Great Red Spot consumes smaller storm

A sequence of images from the Hubble Space Telescope show the recent close encounter of 3 red storms on the planet Jupiter. Whilst the Great Red Spot (GRS) and Red Spot Jr. (otherwise known as Oval BA, to the south of GRS), appear to have remained intact, a smaller cousin, known as Baby Red Spot, seems to have been eaten up by GRS. The scary fact is that Baby Red was roughly the same size as Earth.

Jupiter Spots
A series of HST images, showing a recent encounter of Jupiter's red spots.
Credit: NASA/HST

Red spots are massive storm systems. The largest one (GRS) has been raging on the surface of Jupiter since telescopes first studied it some 350 years ago. It is the largest hurricane known in the solar system. The smaller storm that remains, Red Spot Jr., is roughly half the size of its famous counterpart, but has winds just as strong. It formed between 1998 and 2000 from the merger of three long-lived white ovals (smaller storms), and in February 2006 astronomers noticed that it had turned red.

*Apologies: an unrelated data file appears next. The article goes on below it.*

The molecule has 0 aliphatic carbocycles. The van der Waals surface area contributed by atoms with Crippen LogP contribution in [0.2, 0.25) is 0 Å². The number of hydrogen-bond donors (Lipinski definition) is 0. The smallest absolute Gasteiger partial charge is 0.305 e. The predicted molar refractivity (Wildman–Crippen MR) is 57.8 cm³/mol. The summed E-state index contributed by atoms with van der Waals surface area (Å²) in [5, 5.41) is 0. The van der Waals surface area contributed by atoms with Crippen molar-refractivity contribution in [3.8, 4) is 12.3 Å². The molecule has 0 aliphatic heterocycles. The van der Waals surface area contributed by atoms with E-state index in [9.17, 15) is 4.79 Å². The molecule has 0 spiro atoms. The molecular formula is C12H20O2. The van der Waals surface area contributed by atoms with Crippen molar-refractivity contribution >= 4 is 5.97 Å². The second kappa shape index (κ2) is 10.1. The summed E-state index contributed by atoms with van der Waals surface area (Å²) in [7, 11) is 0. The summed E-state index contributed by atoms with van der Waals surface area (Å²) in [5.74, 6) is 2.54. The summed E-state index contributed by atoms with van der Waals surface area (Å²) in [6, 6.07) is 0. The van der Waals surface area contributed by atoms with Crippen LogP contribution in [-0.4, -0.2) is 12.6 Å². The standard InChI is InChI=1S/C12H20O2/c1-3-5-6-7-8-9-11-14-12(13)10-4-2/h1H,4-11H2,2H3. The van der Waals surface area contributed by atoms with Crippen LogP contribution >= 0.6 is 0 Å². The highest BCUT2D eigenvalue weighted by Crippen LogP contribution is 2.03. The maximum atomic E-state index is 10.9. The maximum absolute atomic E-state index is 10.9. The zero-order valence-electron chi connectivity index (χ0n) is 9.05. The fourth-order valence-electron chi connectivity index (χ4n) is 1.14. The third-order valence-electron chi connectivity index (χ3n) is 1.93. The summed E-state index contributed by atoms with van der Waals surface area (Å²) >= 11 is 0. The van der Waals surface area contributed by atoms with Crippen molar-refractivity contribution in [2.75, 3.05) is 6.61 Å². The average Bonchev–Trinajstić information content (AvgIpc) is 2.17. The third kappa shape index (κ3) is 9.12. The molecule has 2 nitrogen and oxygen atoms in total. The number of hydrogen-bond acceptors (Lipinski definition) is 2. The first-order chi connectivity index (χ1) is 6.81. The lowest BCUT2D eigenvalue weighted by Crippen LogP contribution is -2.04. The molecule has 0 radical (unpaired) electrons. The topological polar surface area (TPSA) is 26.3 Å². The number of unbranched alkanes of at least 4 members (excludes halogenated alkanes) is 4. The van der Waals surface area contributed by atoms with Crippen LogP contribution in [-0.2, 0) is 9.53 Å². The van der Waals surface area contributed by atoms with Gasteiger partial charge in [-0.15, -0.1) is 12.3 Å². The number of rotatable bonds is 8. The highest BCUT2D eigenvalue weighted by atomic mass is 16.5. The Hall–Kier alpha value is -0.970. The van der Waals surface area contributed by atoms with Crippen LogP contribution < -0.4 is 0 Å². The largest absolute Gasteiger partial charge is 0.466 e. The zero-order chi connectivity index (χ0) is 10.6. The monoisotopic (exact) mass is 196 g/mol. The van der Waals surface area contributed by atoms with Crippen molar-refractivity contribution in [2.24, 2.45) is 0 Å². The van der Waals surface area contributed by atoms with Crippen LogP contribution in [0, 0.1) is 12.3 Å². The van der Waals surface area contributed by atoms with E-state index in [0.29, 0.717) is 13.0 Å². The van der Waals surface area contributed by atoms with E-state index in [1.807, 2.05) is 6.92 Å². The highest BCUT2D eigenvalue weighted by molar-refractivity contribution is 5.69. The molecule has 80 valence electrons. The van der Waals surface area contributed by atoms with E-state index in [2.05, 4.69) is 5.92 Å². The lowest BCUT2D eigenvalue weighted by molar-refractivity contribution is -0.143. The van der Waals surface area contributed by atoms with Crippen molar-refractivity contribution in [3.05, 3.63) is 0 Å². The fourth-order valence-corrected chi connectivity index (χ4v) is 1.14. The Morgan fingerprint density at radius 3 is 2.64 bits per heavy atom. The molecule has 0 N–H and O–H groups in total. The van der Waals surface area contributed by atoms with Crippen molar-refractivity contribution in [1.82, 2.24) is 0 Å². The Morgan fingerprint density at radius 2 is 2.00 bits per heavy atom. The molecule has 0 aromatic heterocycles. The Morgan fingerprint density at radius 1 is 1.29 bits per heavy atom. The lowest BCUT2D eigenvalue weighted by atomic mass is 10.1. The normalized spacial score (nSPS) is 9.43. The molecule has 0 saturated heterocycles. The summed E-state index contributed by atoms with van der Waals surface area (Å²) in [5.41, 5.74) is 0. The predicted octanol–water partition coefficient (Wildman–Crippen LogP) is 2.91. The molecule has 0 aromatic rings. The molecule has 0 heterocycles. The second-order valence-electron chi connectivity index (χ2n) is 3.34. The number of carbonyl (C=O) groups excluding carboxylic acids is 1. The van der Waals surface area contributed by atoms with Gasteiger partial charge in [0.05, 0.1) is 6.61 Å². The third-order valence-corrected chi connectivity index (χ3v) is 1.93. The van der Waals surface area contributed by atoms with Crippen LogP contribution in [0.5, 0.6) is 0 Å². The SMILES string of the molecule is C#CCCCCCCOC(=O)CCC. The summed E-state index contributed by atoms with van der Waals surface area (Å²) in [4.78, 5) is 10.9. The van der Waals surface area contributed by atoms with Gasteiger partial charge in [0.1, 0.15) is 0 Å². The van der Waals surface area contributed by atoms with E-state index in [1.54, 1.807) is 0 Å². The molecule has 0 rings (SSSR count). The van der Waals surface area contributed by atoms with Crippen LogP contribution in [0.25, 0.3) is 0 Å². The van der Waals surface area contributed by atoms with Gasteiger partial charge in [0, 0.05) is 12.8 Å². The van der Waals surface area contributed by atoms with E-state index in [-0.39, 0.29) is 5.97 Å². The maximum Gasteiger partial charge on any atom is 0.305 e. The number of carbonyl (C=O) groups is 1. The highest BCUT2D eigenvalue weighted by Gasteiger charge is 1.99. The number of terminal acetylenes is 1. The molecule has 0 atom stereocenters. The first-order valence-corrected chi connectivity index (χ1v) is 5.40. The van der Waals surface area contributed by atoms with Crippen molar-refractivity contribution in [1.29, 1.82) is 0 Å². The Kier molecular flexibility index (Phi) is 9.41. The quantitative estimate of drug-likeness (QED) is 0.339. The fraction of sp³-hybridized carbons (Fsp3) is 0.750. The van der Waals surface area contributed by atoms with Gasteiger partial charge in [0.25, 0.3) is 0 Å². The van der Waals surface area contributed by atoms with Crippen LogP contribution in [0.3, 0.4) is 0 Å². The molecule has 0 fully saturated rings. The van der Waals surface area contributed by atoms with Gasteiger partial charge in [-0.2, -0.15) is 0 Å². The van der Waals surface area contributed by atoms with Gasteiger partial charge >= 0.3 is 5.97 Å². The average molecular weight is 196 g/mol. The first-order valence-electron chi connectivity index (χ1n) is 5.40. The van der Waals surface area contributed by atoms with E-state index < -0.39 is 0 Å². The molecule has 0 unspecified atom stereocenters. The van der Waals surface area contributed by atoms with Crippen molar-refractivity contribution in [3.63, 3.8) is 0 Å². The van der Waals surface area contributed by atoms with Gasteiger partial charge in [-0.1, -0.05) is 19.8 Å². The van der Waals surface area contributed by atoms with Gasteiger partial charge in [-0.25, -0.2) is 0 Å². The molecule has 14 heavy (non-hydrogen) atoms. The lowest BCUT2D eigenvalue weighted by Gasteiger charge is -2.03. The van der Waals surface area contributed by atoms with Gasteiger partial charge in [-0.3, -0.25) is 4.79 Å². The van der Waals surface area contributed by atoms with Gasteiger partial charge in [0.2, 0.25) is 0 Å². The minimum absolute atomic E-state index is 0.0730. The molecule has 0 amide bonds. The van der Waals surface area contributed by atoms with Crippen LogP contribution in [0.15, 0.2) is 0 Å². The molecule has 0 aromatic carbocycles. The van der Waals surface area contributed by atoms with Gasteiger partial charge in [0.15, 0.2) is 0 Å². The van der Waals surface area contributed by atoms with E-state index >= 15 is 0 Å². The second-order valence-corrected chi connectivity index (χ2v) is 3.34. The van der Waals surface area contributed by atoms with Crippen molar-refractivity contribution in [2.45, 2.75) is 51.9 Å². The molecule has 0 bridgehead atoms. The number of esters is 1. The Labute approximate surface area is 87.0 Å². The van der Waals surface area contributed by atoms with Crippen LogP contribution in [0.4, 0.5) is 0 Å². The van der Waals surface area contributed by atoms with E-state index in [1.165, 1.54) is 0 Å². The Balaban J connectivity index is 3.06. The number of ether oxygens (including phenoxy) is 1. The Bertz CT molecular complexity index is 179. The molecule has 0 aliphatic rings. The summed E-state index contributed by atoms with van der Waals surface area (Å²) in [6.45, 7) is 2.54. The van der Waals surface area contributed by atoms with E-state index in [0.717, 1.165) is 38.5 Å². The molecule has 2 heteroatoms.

Some astronomers think that the consumption of Baby Red shows how GRS has managed to survive for so long, through "stealing" the energy from the many smaller storms it has devoured over the centuries. Of course it is only recently that we have had powerful enough telescopes to see this PacMan behaviour in progress.

For more information about NASA's Hubble Space Telescope, click here.